By Stephanie A. GagnonSeptember 19, 2018 11:09:23The first clinical trial of the gene therapy is set to begin in the United States in late 2016.
The trial is part of the Global Health Partnership initiative launched by the World Health Organization in 2017 to fight the virus.
The initiative has seen hundreds of scientists, health care professionals, and private and public organizations work together to bring together research, development, and public health.
The first trial is being funded by a total of US$9 million from the National Institutes of Health and the European Commission.
The gene therapy, called LASTR4B, is part.
It targets the gene that causes hepatitis C and is currently approved by the FDA for the treatment of advanced liver disease.
The treatment has not yet been approved for use in patients with cirrhosis of the liver.
The Gene Therapy Trials Program is a $5 billion global effort led by the Global Fund to Advance AIDS, Tuberculosis, and Malaria, which has already received more than $2 billion in US$15.4 billion in grants and other financial support from private foundations.
The US Department of Health & Human Services awarded the program with $1.1 billion in FY 2018, while the European Union gave the program $750 million in 2018.
The Global Fund is the largest and most ambitious of a number of international programs launched by World Health to combat the virus in the early 2000s, including the Global Initiative Against Tubercosis (GIAT) in 2009, the Global Genome Initiative in 2011, and the Global Bio-Genomic Initiative in 2015.
“We’re very proud of the work that’s been done by the global partners and their dedication to bringing this research to the community,” David J. Wolk, director of the Gene Therapy Program at the World Cancer Research Fund, said in a statement.
“We have a lot of work ahead of us to improve the gene delivery, testing, and diagnosis system for this new therapeutic approach.”
The first phase of the trials will be in the U.S.
The FDA has granted approval for the LASTERB gene therapy.
In addition to the first phase, the Gene Therapeutics Trial Network (GTN), which includes the NIH, has approved a second phase of trials with the gene therapies, called the LISTR2B gene treatment, in April 2020.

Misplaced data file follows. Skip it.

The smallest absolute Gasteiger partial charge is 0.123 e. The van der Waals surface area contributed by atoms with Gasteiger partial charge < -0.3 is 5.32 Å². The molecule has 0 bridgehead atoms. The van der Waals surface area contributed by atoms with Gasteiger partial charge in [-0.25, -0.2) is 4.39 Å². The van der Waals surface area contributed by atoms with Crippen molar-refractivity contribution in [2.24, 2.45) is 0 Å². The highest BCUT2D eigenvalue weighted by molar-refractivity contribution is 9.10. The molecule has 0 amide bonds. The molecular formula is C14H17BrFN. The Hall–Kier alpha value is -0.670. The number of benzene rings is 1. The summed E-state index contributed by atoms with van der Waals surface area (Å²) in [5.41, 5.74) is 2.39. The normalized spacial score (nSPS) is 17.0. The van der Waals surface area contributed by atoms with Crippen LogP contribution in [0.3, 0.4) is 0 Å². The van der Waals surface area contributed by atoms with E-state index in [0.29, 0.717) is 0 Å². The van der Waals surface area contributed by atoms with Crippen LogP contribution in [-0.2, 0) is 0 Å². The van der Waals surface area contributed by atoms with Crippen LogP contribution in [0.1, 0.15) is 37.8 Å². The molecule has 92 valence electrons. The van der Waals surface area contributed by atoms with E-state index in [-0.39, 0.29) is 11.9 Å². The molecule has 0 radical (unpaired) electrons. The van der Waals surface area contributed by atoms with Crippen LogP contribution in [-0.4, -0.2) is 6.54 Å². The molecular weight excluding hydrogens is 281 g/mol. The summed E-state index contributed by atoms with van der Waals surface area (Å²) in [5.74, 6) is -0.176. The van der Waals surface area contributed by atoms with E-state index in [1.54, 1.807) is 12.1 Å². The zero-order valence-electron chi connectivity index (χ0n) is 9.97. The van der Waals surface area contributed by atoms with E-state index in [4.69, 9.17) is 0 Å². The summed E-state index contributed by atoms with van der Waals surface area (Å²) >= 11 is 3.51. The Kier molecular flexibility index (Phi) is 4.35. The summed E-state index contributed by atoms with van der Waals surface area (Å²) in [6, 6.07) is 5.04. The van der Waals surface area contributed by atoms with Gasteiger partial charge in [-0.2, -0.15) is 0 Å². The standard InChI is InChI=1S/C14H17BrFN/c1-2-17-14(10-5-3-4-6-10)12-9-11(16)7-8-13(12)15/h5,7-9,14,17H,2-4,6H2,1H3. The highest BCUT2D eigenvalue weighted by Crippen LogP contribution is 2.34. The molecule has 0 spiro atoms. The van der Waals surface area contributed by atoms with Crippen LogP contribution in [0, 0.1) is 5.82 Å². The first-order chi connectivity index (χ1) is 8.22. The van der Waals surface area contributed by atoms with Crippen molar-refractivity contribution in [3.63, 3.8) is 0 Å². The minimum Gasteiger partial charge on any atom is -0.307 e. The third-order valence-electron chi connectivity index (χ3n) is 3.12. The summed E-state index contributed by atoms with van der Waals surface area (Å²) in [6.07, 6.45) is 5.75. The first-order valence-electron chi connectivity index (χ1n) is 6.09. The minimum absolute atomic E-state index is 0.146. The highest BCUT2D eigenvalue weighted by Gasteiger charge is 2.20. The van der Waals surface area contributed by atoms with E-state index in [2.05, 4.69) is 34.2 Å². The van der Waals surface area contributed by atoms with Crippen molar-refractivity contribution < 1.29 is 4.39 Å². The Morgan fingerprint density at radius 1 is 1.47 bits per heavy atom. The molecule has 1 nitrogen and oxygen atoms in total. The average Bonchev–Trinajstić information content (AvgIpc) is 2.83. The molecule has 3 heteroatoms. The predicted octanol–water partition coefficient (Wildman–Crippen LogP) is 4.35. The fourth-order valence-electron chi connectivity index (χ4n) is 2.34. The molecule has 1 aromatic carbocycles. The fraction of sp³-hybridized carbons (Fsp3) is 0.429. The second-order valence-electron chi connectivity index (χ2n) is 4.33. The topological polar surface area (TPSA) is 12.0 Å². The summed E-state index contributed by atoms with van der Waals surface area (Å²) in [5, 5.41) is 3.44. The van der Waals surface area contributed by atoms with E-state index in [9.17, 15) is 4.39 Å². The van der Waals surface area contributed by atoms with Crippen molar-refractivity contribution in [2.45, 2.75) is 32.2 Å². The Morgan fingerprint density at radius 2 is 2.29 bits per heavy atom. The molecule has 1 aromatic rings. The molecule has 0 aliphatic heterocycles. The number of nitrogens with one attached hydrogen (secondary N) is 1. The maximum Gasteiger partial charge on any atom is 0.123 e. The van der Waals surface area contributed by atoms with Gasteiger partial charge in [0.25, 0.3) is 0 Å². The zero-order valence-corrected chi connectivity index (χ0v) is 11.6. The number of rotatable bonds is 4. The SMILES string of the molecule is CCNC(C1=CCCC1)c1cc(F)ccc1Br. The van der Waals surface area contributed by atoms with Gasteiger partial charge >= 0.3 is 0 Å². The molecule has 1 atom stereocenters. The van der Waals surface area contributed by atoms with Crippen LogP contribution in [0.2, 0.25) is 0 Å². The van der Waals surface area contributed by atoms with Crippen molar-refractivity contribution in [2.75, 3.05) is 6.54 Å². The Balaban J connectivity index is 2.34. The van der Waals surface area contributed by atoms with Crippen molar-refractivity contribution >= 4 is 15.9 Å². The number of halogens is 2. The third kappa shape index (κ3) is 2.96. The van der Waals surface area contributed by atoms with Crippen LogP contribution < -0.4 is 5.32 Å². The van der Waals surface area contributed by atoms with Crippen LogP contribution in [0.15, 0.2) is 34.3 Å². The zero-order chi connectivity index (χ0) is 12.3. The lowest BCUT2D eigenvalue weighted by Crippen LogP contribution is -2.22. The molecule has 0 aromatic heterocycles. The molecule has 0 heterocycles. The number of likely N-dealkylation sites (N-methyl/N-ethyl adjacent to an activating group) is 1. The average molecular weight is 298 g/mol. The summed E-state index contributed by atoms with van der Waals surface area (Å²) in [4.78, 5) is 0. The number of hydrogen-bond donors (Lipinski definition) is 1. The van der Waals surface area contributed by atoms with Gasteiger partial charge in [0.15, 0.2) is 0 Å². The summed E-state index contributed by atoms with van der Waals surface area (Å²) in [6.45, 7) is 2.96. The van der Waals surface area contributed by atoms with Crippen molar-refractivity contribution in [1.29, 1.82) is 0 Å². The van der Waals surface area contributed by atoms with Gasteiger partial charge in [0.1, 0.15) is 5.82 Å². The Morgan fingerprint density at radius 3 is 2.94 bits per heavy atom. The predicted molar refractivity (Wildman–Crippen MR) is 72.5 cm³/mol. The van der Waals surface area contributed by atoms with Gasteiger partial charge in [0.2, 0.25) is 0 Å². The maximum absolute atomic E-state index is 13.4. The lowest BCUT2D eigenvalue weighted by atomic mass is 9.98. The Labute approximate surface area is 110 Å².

The GTN has already been approved by five countries, and three additional countries are currently on the verge of approval for LISTERB2B.
The GTN is a consortium of institutes, private companies, and international collaborations that has worked with the FDA to evaluate and develop new drug delivery, screening, and treatment systems.
The consortium includes the National Institute of Allergy and Infectious Diseases, National Institute for Allergy & Infectious Disease, National Cancer Institute, National Heart, Lung, and Blood Institute, and National Institute on Aging.
The International Agency for Research on Cancer is part and is working with the GTN.
A total of 21 U.K. clinical trials have already been started, according to the GTM, including one for a gene therapy that targets a protein involved in the process of cell division called ERK1/2, which could be used to treat patients with type 1 diabetes, the disease that causes the majority of hepatitis C cases.
There are currently seven other U. K. trials, with an average of three clinical trials per trial.
The trials have been funded by the NIH National Center for Immunization and Respiratory Diseases, the National Health Service, the Department of Veterans Affairs, the University of Sheffield, and other sources.
The trial is expected to take at least three years to complete.
The clinical trials are part of a Global Health Initiative that includes the Global AIDS Program, which focuses on HIV and hepatitis C, and Global Genomics Initiative, which aims to use genetic research and other methods to prevent the spread of the virus and its associated illnesses.
The Genomics Alliance, an initiative led by researchers at the University for Cancer Research and funded by U. S. and international corporations, is also part of this effort.
The Genomics Consortium, an international consortium of companies working on new gene therapies and diagnostic technologies, is the core of this initiative.